Install and energize second new submarine cable:August - September 2021
In service:December 2021

Which agency authorized ATC to move ahead with this project?

Following the 2018 incident that significantly damaged our submarine cables, ATC worked with the Midcontinent Independent System Operator to determine an appropriate solution for maintaining electric reliability in the Upper Peninsula. In its December 2018 Transmission Expansion Planning Report, MISO recommended the replacement of the two electric circuits in the Straits as soon as practical to ensure the continued reliable service to the Upper Peninsula. ATC is now implementing a recovery plan that was authorized by MISO and we continue to work with the Michigan governor’s office along with other regulatory agencies to proceed with plans and permitting for this repair project.

How was ATC able to maintain an operable electric circuit following the 2018 cable damage?

Typically three cables comprise one circuit. Prior to April 2018, ATC operated a double circuit, 138-kV volt line, (six energized high-voltage cables) that ran across the lakebed of the Straits of Mackinac. Three of the cables were destroyed by an anchor strike in April 2018Within weeks of the incident, the undamaged cables were reconfigured to create a single circuit. Visit the event response page to learn more.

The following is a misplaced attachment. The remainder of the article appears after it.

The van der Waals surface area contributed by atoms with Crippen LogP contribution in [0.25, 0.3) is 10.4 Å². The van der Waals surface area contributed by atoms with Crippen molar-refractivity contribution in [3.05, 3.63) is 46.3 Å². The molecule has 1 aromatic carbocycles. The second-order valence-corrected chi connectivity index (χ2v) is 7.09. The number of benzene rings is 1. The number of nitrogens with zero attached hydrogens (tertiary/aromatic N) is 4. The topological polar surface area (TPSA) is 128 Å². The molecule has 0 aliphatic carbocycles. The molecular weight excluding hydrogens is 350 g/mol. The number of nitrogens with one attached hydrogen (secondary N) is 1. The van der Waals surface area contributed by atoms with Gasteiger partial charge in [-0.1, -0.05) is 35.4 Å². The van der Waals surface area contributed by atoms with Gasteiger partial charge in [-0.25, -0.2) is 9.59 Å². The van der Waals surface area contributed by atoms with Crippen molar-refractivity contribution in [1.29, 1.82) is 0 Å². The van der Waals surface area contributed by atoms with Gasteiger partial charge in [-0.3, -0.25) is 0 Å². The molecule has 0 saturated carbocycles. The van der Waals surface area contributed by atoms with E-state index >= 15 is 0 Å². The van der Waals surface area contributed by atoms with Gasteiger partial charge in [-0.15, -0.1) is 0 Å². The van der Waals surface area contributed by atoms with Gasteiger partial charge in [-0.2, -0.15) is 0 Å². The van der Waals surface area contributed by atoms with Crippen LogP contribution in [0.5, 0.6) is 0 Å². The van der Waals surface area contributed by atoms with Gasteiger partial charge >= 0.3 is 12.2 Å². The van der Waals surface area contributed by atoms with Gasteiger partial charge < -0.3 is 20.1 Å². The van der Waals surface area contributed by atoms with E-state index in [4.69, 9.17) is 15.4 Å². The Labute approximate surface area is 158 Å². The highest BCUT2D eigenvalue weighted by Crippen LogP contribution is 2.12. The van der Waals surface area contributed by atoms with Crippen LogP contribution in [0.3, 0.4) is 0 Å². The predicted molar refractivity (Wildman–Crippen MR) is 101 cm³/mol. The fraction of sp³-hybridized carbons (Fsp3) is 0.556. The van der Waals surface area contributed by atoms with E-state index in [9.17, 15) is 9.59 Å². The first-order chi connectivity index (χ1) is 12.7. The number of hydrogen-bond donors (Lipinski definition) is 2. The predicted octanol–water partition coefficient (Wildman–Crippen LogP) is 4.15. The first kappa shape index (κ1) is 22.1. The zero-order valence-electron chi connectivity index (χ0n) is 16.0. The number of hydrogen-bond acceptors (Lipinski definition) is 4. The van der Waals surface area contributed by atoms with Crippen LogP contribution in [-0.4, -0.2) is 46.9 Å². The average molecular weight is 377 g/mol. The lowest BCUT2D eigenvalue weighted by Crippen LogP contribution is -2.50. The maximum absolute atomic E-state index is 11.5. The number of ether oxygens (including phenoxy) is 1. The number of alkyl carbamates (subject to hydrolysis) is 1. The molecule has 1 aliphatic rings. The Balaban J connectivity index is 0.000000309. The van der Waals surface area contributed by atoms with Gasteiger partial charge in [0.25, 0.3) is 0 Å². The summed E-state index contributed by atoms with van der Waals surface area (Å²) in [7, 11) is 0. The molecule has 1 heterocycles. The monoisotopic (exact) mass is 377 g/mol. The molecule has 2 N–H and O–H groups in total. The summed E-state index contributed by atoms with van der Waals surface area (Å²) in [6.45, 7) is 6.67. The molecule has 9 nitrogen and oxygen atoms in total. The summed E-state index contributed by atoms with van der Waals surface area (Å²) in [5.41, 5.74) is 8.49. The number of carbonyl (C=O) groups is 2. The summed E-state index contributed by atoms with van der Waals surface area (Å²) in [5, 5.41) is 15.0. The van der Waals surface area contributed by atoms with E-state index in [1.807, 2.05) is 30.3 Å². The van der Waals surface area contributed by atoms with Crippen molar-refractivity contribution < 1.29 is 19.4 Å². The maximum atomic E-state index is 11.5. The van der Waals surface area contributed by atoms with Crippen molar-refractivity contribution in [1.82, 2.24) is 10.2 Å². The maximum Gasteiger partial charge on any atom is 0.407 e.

What is the process for inspecting and removing the cables?

In August and September 2020, two de-energized and unburied submarine cables approximately three miles in length will be removed, over the course of approximately 30 days. The cables and protective concrete matting near the shorelines will first be inspected underwater by a Remote Operating Vehicle (ROV). Underwater divers will then inspect and mark the cables and protective concrete matting with buoys.

A crew from ATC’s contractor Durocher Marine will then hoist the concrete matting atop the cables onto the barge. Underwater divers will cut and cap the cables and hoist the cut sections into an environmentally protective bin aboard the barge.

What are the next steps for this project?